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Friday, November 26, 2021

Opinion: It’s a Halloween pandemic and I don’t understand the rules anymore

I live on one of those streets in Los Angeles where children and their families come from all over the city to joke or treat. On a typical Halloween, we buy a couple hundred dollars worth of candy and we have a 24-hour line in front of our door from 6:00 pm to 9:00 am.

We sit outside in what looks like Times Square on New Years Eve. Sometimes the crowd is so dense that we become like workers on a conveyor belt, mechanically and mechanically distributing the contents of package after package to those who appear in front of us: witches, Spider-Man, ersatz Donald Trump, bloody corpses with knives stuck in their heads. Snow White.

But this year I don’t know what to do.

Will there be a massive Halloween turnout or will people stay at home?

If they come, should we be near them or turn off the lights and guiltily hide inside? Will the neighbors hand out candy or will they refrain?

On the one hand, Dr. Anthony Fauci, a leading national expert on infectious diseases, said there could be a trick or a cure this year. “Go there and enjoy Halloween,” he said.

On the other hand, Dr. Fauci has never been on my street, where it seems impossible to us to follow the directions of this year. Maintain social distance, experts say. Avoid “too tight clustering”. Create individual packaging for the children, rather than asking them all to put their hands in one large bowl of candy. Attend “small gatherings”.

This is just not likely in my area.

However, I do not want to talk about Halloween, but about the moment that we are experiencing. One of the things that baffles me the most at this stage of the 19 month pandemic is that the rules don’t seem clear anymore. In 2020, we were much more withdrawn, much less free to do as we pleased, but at least we knew what we were being asked for in the name of health and safety, and how to comply.

We stayed at home for the most part last year. We communicated only inside our bubbles. We wore masks if we absolutely needed to be in a room with other people. Whenever possible, we maintained a two-meter social distance.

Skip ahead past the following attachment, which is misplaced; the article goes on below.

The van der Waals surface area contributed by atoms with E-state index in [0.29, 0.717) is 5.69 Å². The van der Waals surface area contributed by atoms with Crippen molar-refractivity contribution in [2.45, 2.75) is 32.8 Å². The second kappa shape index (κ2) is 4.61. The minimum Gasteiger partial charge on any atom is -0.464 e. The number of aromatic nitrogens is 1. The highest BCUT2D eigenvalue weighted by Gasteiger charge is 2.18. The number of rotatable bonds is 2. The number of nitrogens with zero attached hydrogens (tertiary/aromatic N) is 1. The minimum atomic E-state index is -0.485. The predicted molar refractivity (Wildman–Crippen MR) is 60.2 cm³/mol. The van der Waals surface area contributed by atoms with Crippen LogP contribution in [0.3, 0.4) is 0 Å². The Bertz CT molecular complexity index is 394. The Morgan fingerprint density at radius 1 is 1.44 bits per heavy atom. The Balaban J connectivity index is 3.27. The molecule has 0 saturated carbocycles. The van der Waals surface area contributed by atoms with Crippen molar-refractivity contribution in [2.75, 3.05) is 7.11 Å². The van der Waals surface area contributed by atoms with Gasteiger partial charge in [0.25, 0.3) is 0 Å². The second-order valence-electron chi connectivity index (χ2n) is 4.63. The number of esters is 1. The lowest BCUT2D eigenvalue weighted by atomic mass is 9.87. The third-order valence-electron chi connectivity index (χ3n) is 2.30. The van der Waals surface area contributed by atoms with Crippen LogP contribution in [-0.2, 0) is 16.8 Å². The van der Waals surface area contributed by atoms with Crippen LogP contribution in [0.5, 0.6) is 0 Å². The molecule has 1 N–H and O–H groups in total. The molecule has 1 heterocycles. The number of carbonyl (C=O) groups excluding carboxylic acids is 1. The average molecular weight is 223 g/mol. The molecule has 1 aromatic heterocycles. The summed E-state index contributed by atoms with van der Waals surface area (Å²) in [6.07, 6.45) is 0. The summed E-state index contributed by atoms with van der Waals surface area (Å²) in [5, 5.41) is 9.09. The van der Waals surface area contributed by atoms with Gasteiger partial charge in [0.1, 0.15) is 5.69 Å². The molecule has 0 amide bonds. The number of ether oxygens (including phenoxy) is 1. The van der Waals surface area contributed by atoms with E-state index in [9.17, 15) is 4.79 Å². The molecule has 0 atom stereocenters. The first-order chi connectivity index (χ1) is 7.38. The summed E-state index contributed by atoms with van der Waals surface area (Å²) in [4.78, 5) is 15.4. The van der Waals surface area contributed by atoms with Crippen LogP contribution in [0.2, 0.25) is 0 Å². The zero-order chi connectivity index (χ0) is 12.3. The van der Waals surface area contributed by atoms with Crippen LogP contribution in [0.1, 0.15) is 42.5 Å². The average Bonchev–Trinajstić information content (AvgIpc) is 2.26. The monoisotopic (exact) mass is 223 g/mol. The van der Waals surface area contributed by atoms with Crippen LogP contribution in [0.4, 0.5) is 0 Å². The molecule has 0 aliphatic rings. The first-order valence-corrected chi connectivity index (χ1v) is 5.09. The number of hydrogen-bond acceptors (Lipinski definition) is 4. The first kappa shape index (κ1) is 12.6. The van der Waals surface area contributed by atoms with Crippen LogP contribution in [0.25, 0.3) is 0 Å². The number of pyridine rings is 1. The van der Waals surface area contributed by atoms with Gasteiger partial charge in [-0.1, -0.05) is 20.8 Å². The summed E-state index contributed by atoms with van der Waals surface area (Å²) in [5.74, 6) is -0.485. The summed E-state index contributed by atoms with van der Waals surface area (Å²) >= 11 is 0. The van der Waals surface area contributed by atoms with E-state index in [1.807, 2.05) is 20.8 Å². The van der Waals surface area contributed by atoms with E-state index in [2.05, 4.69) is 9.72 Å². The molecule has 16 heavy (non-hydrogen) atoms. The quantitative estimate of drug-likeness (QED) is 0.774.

There was no vaccine, so we didn’t mess around.

And when Halloween came, my wife and I didn’t buy candy or open the doors – but that didn’t matter, because no one came. Angelenos received a crystal clear message: Don’t even try.

It was definitely lonely last year, and I’m glad it’s over. But I am confused by the grim ambiguity of what has happened since then.

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Today it is not entirely clear, at least to me, what is safe and what is unsafe. Different cities have different rules; politicians contradict each other; Republicans and Democrats are sending conflicting messages. Schools operate according to different rules. Some communities have powers; others actually prohibit mandates.

As for individuals, it seems everyone thinks his or her own approach to pandemic safety is the right one, and everyone else is either wildly reckless or needlessly scared.

I am resurrected. Two Pfizer shots, no amp. The last injection was given six months ago. I am 62 years old. So can you eat with other people? With my mask? In a crowded restaurant? Some of my friends know; others don’t.

Should I be worried if the guy next to me on the plane isn’t wearing a mask? I was really worried when this happened to me, but when I wrote about it, many people claimed that I was overreacting hysterically.

Can I hug my friends or shake hands with them when I meet them on the street? These days, sometimes I do and sometimes I don’t, depending on, well, really, nothing. Maybe I should first demand to show their vaccination cards!

According to the Los Angeles County Department of Health, I feel protected from my own vaccinations, but only up to a point. This is a small fraction of the total (unvaccinated people are almost seven times more likely to get infected and 23 times more likely to be hospitalized), but it’s enough to keep me on my toes.

Maybe I should sit back and enjoy Fauci-style Halloween, since I’m vaccinated. But my instinct tells me that vaccine or not, it is wrong to come face-to-face at foot distance with 500 or 1000 children in one evening – most of them are not vaccinated because they are under 12 years old. This is not just wrong. for me; for them it is also wrong.

Frankenstein masks and Incredible Hulk masks won’t protect either of us.

At the end of the day, I believe the only real rule is: figure it out for yourself. Do not be stupid, only take prudent risks and protect yourself as best you can by allowing yourself a little indulgence.

But on Halloween I have to either open the doors or keep them closed. And I’m not sure which one yet.

Nicholas Goldberg is a junior columnist for the Los Angeles Times editor. © 2021 Los Angeles Times. Distributed by the Tribune content agency.

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